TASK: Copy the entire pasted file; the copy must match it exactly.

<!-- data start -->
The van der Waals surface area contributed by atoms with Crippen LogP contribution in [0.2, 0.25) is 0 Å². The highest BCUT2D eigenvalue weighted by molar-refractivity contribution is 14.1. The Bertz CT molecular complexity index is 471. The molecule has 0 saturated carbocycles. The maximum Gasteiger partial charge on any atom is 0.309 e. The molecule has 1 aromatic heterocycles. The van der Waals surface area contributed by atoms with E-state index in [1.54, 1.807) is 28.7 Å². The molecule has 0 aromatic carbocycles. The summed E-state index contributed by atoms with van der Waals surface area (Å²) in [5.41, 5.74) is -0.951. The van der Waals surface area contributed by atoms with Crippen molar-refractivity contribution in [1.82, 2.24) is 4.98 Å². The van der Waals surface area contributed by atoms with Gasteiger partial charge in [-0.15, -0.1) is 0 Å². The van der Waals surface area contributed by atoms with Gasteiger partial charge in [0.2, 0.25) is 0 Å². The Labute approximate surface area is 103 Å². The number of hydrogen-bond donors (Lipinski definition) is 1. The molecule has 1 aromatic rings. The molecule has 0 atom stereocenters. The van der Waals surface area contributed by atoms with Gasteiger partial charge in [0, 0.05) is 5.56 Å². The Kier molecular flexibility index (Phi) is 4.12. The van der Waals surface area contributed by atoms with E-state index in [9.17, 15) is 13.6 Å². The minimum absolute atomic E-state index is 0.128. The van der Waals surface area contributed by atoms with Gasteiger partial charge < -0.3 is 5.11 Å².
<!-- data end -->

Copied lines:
The van der Waals surface area contributed by atoms with Crippen LogP contribution in [0.2, 0.25) is 0 Å². The highest BCUT2D eigenvalue weighted by molar-refractivity contribution is 14.1. The Bertz CT molecular complexity index is 471. The molecule has 0 saturated carbocycles. The maximum Gasteiger partial charge on any atom is 0.309 e. The molecule has 1 aromatic heterocycles. The van der Waals surface area contributed by atoms with E-state index in [1.54, 1.807) is 28.7 Å². The molecule has 0 aromatic carbocycles. The summed E-state index contributed by atoms with van der Waals surface area (Å²) in [5.41, 5.74) is -0.951. The van der Waals surface area contributed by atoms with Crippen molar-refractivity contribution in [1.82, 2.24) is 4.98 Å². The van der Waals surface area contributed by atoms with Gasteiger partial charge in [-0.15, -0.1) is 0 Å². The van der Waals surface area contributed by atoms with Gasteiger partial charge in [0.2, 0.25) is 0 Å². The Labute approximate surface area is 103 Å². The number of hydrogen-bond donors (Lipinski definition) is 1. The molecule has 1 aromatic rings. The molecule has 0 atom stereocenters. The van der Waals surface area contributed by atoms with Gasteiger partial charge in [0, 0.05) is 5.56 Å². The Kier molecular flexibility index (Phi) is 4.12. The van der Waals surface area contributed by atoms with E-state index in [9.17, 15) is 13.6 Å². The minimum absolute atomic E-state index is 0.128. The van der Waals surface area contributed by atoms with Gasteiger partial charge < -0.3 is 5.11 Å².